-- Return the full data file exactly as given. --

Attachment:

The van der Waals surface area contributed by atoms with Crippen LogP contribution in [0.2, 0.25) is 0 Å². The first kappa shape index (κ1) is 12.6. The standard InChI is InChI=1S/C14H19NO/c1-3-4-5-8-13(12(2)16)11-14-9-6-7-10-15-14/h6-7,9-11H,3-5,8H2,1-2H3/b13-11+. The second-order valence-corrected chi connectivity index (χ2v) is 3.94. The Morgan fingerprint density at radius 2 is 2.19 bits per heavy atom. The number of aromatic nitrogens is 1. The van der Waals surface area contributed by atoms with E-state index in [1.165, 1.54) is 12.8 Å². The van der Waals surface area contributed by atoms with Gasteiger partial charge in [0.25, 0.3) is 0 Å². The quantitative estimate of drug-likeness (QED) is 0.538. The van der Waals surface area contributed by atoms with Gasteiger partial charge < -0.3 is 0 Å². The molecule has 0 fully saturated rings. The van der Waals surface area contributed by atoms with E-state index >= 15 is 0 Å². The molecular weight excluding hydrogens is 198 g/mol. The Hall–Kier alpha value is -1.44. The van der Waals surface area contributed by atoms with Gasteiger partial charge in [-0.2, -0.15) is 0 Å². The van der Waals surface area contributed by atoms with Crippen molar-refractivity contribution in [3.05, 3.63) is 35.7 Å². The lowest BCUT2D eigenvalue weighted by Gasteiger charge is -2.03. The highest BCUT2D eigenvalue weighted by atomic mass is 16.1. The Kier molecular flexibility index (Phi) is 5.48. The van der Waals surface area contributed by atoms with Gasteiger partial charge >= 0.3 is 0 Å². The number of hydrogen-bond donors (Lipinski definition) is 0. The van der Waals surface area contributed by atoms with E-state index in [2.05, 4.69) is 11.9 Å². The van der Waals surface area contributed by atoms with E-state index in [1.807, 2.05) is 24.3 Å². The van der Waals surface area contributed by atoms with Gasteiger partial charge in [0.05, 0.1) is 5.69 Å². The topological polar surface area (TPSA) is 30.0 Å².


The van der Waals surface area contributed by atoms with Crippen LogP contribution in [0.2, 0.25) is 0 Å². The first kappa shape index (κ1) is 12.6. The standard InChI is InChI=1S/C14H19NO/c1-3-4-5-8-13(12(2)16)11-14-9-6-7-10-15-14/h6-7,9-11H,3-5,8H2,1-2H3/b13-11+. The second-order valence-corrected chi connectivity index (χ2v) is 3.94. The Morgan fingerprint density at radius 2 is 2.19 bits per heavy atom. The number of aromatic nitrogens is 1. The van der Waals surface area contributed by atoms with E-state index in [1.165, 1.54) is 12.8 Å². The van der Waals surface area contributed by atoms with Gasteiger partial charge in [0.25, 0.3) is 0 Å². The quantitative estimate of drug-likeness (QED) is 0.538. The van der Waals surface area contributed by atoms with Gasteiger partial charge < -0.3 is 0 Å². The molecule has 0 fully saturated rings. The van der Waals surface area contributed by atoms with E-state index >= 15 is 0 Å². The molecular weight excluding hydrogens is 198 g/mol. The Hall–Kier alpha value is -1.44. The van der Waals surface area contributed by atoms with Gasteiger partial charge in [-0.2, -0.15) is 0 Å². The van der Waals surface area contributed by atoms with Crippen molar-refractivity contribution in [3.05, 3.63) is 35.7 Å². The lowest BCUT2D eigenvalue weighted by Gasteiger charge is -2.03. The highest BCUT2D eigenvalue weighted by atomic mass is 16.1. The Kier molecular flexibility index (Phi) is 5.48. The van der Waals surface area contributed by atoms with Gasteiger partial charge >= 0.3 is 0 Å². The number of hydrogen-bond donors (Lipinski definition) is 0. The van der Waals surface area contributed by atoms with E-state index in [2.05, 4.69) is 11.9 Å². The van der Waals surface area contributed by atoms with E-state index in [1.807, 2.05) is 24.3 Å². The van der Waals surface area contributed by atoms with Gasteiger partial charge in [0.05, 0.1) is 5.69 Å². The topological polar surface area (TPSA) is 30.0 Å².